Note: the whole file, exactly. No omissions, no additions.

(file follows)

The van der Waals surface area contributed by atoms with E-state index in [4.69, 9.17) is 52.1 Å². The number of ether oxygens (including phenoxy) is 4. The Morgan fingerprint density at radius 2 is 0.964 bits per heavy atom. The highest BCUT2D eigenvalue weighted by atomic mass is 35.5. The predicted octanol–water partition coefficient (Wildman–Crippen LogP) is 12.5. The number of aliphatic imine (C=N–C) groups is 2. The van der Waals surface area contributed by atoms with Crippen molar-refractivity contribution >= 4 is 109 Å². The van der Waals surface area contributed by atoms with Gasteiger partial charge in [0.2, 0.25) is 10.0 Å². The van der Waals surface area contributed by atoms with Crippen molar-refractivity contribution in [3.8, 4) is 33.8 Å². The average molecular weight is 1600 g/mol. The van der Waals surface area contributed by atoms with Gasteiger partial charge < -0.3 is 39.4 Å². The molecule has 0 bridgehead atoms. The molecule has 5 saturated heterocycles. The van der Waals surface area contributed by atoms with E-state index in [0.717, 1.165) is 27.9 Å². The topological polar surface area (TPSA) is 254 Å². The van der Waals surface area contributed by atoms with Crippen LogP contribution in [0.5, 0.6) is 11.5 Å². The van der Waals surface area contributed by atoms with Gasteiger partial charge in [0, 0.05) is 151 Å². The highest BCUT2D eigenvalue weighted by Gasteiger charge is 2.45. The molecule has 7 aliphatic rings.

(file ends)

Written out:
The van der Waals surface area contributed by atoms with E-state index in [4.69, 9.17) is 52.1 Å². The number of ether oxygens (including phenoxy) is 4. The Morgan fingerprint density at radius 2 is 0.964 bits per heavy atom. The highest BCUT2D eigenvalue weighted by atomic mass is 35.5. The predicted octanol–water partition coefficient (Wildman–Crippen LogP) is 12.5. The number of aliphatic imine (C=N–C) groups is 2. The van der Waals surface area contributed by atoms with Crippen molar-refractivity contribution >= 4 is 109 Å². The van der Waals surface area contributed by atoms with Gasteiger partial charge in [0.2, 0.25) is 10.0 Å². The van der Waals surface area contributed by atoms with Crippen molar-refractivity contribution in [3.8, 4) is 33.8 Å². The average molecular weight is 1600 g/mol. The van der Waals surface area contributed by atoms with Gasteiger partial charge < -0.3 is 39.4 Å². The molecule has 0 bridgehead atoms. The molecule has 5 saturated heterocycles. The van der Waals surface area contributed by atoms with E-state index in [0.717, 1.165) is 27.9 Å². The topological polar surface area (TPSA) is 254 Å². The van der Waals surface area contributed by atoms with Crippen LogP contribution in [0.5, 0.6) is 11.5 Å². The van der Waals surface area contributed by atoms with Gasteiger partial charge in [0, 0.05) is 151 Å². The highest BCUT2D eigenvalue weighted by Gasteiger charge is 2.45. The molecule has 7 aliphatic rings.